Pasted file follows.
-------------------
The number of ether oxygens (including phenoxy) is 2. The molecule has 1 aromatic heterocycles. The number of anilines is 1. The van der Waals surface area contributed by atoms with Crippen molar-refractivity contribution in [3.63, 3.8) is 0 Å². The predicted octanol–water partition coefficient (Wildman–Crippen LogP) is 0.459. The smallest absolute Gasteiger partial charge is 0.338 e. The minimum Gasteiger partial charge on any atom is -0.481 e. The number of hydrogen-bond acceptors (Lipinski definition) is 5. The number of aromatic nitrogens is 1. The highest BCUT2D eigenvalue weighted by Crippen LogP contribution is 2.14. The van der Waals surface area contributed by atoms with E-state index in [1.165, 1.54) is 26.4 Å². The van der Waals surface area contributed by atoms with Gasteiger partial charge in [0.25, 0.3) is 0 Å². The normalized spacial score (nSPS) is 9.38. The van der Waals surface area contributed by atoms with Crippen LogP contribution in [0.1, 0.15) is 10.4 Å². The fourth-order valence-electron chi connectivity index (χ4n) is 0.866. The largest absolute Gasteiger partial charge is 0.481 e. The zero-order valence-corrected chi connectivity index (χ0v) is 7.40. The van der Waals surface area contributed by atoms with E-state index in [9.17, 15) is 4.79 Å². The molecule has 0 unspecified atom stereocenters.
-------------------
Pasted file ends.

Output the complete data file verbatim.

The number of ether oxygens (including phenoxy) is 2. The molecule has 1 aromatic heterocycles. The number of anilines is 1. The van der Waals surface area contributed by atoms with Crippen molar-refractivity contribution in [3.63, 3.8) is 0 Å². The predicted octanol–water partition coefficient (Wildman–Crippen LogP) is 0.459. The smallest absolute Gasteiger partial charge is 0.338 e. The minimum Gasteiger partial charge on any atom is -0.481 e. The number of hydrogen-bond acceptors (Lipinski definition) is 5. The number of aromatic nitrogens is 1. The highest BCUT2D eigenvalue weighted by Crippen LogP contribution is 2.14. The van der Waals surface area contributed by atoms with E-state index in [1.165, 1.54) is 26.4 Å². The van der Waals surface area contributed by atoms with Gasteiger partial charge in [0.25, 0.3) is 0 Å². The normalized spacial score (nSPS) is 9.38. The van der Waals surface area contributed by atoms with Crippen LogP contribution in [0.1, 0.15) is 10.4 Å². The fourth-order valence-electron chi connectivity index (χ4n) is 0.866. The largest absolute Gasteiger partial charge is 0.481 e. The zero-order valence-corrected chi connectivity index (χ0v) is 7.40. The van der Waals surface area contributed by atoms with E-state index in [9.17, 15) is 4.79 Å². The molecule has 0 unspecified atom stereocenters.